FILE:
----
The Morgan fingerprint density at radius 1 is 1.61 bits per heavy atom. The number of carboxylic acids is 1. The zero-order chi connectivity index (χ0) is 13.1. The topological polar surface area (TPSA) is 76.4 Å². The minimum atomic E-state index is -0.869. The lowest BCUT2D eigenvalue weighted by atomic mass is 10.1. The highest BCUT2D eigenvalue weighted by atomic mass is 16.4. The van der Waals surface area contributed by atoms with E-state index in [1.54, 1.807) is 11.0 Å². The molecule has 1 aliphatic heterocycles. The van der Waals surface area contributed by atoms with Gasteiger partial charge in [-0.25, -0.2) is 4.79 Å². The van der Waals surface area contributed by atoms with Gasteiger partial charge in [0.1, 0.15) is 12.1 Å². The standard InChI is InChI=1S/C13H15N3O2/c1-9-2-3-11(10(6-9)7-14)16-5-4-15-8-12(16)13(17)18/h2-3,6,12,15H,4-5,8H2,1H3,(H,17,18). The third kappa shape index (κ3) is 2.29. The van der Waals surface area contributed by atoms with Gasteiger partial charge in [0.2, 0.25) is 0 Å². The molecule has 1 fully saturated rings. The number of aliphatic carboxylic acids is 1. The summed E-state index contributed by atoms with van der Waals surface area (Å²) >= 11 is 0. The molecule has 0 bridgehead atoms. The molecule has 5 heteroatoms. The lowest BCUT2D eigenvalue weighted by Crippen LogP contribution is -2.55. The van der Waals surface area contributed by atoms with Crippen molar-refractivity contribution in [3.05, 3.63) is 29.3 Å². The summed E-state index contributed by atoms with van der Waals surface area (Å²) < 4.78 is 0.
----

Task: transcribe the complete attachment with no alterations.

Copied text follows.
The Morgan fingerprint density at radius 1 is 1.61 bits per heavy atom. The number of carboxylic acids is 1. The zero-order chi connectivity index (χ0) is 13.1. The topological polar surface area (TPSA) is 76.4 Å². The minimum atomic E-state index is -0.869. The lowest BCUT2D eigenvalue weighted by atomic mass is 10.1. The highest BCUT2D eigenvalue weighted by atomic mass is 16.4. The van der Waals surface area contributed by atoms with E-state index in [1.54, 1.807) is 11.0 Å². The molecule has 1 aliphatic heterocycles. The van der Waals surface area contributed by atoms with Gasteiger partial charge in [-0.25, -0.2) is 4.79 Å². The van der Waals surface area contributed by atoms with Gasteiger partial charge in [0.1, 0.15) is 12.1 Å². The standard InChI is InChI=1S/C13H15N3O2/c1-9-2-3-11(10(6-9)7-14)16-5-4-15-8-12(16)13(17)18/h2-3,6,12,15H,4-5,8H2,1H3,(H,17,18). The third kappa shape index (κ3) is 2.29. The van der Waals surface area contributed by atoms with Gasteiger partial charge in [0.2, 0.25) is 0 Å². The molecule has 1 fully saturated rings. The number of aliphatic carboxylic acids is 1. The summed E-state index contributed by atoms with van der Waals surface area (Å²) >= 11 is 0. The molecule has 0 bridgehead atoms. The molecule has 5 heteroatoms. The lowest BCUT2D eigenvalue weighted by Crippen LogP contribution is -2.55. The van der Waals surface area contributed by atoms with Crippen molar-refractivity contribution in [3.05, 3.63) is 29.3 Å². The summed E-state index contributed by atoms with van der Waals surface area (Å²) < 4.78 is 0.